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Vintage Watch Thread (Pre-1990's watches only)

DavidLane

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My biggest gripe is polishing. It can be done really, really well, check out lapinist_watchrestoration on Instagram. It can also be done terribly. If I can find a piece that has the original bevels, sharp lines and original finish I am all in. Even if there are replacement parts, most of the time you can find a source for parts. Rolex is getting tougher and more expensive to find, but most of the 40-70's movements were "generic" enough to have made tons of extra parts that are original.

I actually like the hunt for parts. My Cyma was purchased with no dust guard and the wrong crown. I found a guy in England that had original parts and had them installed. I know the hands are re-lumed, as well as the dial at some point, but I am okay with it because the case is crisp. Plus I can keep sweeping ebay and MWF for them which keeps the thrill going.

The one pet peeve I have is people asking about or requiring the original crystal. It holds very little value and is likely a bigger risk to causing further damage to the watch, especially if it is crazed or cracked than they are worth. Crystals were swapped out all the time and very, very few are original anyway.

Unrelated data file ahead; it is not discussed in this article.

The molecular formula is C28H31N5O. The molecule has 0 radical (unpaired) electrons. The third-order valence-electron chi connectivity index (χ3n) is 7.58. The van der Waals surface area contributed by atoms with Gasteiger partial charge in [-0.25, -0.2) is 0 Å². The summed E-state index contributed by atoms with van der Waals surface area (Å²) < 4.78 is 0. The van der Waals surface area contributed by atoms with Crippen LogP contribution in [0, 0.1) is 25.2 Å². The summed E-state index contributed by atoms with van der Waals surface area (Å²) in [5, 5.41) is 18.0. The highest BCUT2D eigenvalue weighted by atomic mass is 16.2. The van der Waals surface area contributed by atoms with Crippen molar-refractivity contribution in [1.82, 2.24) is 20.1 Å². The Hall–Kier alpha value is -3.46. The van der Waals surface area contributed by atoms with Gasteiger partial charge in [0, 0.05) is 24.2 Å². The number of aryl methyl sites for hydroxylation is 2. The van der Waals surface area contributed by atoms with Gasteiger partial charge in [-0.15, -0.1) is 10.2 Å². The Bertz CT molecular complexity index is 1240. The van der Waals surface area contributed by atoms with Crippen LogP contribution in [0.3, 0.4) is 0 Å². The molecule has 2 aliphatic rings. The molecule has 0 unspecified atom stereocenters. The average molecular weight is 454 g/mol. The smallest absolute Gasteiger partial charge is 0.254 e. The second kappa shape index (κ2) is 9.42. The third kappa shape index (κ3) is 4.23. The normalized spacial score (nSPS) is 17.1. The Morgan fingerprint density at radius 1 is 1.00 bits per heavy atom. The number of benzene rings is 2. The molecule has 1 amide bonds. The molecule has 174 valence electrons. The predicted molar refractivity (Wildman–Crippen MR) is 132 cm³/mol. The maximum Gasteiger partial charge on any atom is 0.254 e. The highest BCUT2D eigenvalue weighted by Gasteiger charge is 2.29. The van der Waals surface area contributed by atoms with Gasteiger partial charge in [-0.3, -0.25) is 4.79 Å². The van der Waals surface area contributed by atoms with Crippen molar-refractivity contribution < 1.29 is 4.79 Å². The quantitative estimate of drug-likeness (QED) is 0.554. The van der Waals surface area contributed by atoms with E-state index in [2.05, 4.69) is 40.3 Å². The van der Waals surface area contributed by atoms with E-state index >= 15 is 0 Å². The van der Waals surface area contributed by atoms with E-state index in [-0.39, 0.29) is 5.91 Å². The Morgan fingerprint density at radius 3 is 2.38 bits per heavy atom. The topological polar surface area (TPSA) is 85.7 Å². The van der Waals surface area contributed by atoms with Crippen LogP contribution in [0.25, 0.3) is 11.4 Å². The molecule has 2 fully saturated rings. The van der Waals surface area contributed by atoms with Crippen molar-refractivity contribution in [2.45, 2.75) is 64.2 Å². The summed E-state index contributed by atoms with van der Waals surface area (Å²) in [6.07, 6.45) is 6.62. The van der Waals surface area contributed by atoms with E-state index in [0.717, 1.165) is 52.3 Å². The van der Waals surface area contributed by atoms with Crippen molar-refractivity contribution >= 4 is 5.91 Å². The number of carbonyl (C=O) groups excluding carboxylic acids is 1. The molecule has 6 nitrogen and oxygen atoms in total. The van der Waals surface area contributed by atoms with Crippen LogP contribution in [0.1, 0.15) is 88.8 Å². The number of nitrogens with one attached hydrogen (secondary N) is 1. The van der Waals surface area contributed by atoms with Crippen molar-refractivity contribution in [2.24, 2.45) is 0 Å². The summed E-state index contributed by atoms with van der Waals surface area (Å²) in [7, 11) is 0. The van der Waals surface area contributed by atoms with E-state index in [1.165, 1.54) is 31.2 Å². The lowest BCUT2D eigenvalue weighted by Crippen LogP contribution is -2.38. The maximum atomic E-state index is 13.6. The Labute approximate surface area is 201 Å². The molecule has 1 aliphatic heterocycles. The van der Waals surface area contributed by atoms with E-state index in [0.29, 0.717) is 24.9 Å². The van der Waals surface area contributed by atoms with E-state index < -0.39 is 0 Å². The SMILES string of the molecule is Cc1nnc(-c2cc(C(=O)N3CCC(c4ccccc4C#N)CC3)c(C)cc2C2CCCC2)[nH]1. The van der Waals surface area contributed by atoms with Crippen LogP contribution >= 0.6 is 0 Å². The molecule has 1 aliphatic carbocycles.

Today an old Croton "Thumper" automatic with a nice patina to the dial and blued steel hands.
IMG_7913.jpg


-DL
 

Opethian

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Redials are the worst Imo, problem is most of them are made to flip a watch, not to restore an old beauty. Redial completely ruins it for me.

Close second is polishing, as @DavidLane said, if done correctly it looks great, but this is rarely the case in the vintage market imo.

My biggest gripe is polishing. It can be done really, really well, check out lapinist_watchrestoration on Instagram. It can also be done terribly. If I can find a piece that has the original bevels, sharp lines and original finish I am all in. Even if there are replacement parts, most of the time you can find a source for parts. Rolex is getting tougher and more expensive to find, but most of the 40-70's movements were "generic" enough to have made tons of extra parts that are original.

I actually like the hunt for parts. My Cyma was purchased with no dust guard and the wrong crown. I found a guy in England that had original parts and had them installed. I know the hands are re-lumed, as well as the dial at some point, but I am okay with it because the case is crisp. Plus I can keep sweeping ebay and MWF for them which keeps the thrill going.